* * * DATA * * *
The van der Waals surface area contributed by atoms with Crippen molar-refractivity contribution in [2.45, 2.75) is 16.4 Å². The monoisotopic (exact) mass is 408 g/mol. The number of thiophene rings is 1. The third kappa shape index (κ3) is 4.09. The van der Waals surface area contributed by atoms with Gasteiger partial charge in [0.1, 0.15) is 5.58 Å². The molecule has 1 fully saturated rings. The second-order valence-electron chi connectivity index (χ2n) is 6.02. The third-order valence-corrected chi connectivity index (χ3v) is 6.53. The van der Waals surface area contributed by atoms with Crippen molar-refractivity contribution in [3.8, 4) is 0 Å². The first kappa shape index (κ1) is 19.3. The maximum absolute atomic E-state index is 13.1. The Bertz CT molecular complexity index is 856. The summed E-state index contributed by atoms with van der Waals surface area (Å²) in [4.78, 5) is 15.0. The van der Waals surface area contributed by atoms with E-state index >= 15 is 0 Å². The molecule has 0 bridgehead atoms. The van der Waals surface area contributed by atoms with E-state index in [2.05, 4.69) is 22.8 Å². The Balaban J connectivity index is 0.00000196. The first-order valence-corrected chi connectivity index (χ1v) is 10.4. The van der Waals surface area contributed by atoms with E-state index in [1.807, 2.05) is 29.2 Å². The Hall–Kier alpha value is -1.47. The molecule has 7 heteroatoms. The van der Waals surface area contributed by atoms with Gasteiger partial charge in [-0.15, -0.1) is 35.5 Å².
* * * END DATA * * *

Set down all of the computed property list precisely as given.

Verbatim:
The van der Waals surface area contributed by atoms with Crippen molar-refractivity contribution in [2.45, 2.75) is 16.4 Å². The monoisotopic (exact) mass is 408 g/mol. The number of thiophene rings is 1. The third kappa shape index (κ3) is 4.09. The van der Waals surface area contributed by atoms with Gasteiger partial charge in [0.1, 0.15) is 5.58 Å². The molecule has 1 fully saturated rings. The second-order valence-electron chi connectivity index (χ2n) is 6.02. The third-order valence-corrected chi connectivity index (χ3v) is 6.53. The van der Waals surface area contributed by atoms with Crippen molar-refractivity contribution in [3.8, 4) is 0 Å². The first kappa shape index (κ1) is 19.3. The maximum absolute atomic E-state index is 13.1. The Bertz CT molecular complexity index is 856. The summed E-state index contributed by atoms with van der Waals surface area (Å²) in [4.78, 5) is 15.0. The van der Waals surface area contributed by atoms with E-state index >= 15 is 0 Å². The molecule has 0 bridgehead atoms. The van der Waals surface area contributed by atoms with E-state index in [2.05, 4.69) is 22.8 Å². The Balaban J connectivity index is 0.00000196. The first-order valence-corrected chi connectivity index (χ1v) is 10.4. The van der Waals surface area contributed by atoms with E-state index in [1.807, 2.05) is 29.2 Å². The Hall–Kier alpha value is -1.47. The molecule has 7 heteroatoms. The van der Waals surface area contributed by atoms with Gasteiger partial charge in [-0.15, -0.1) is 35.5 Å².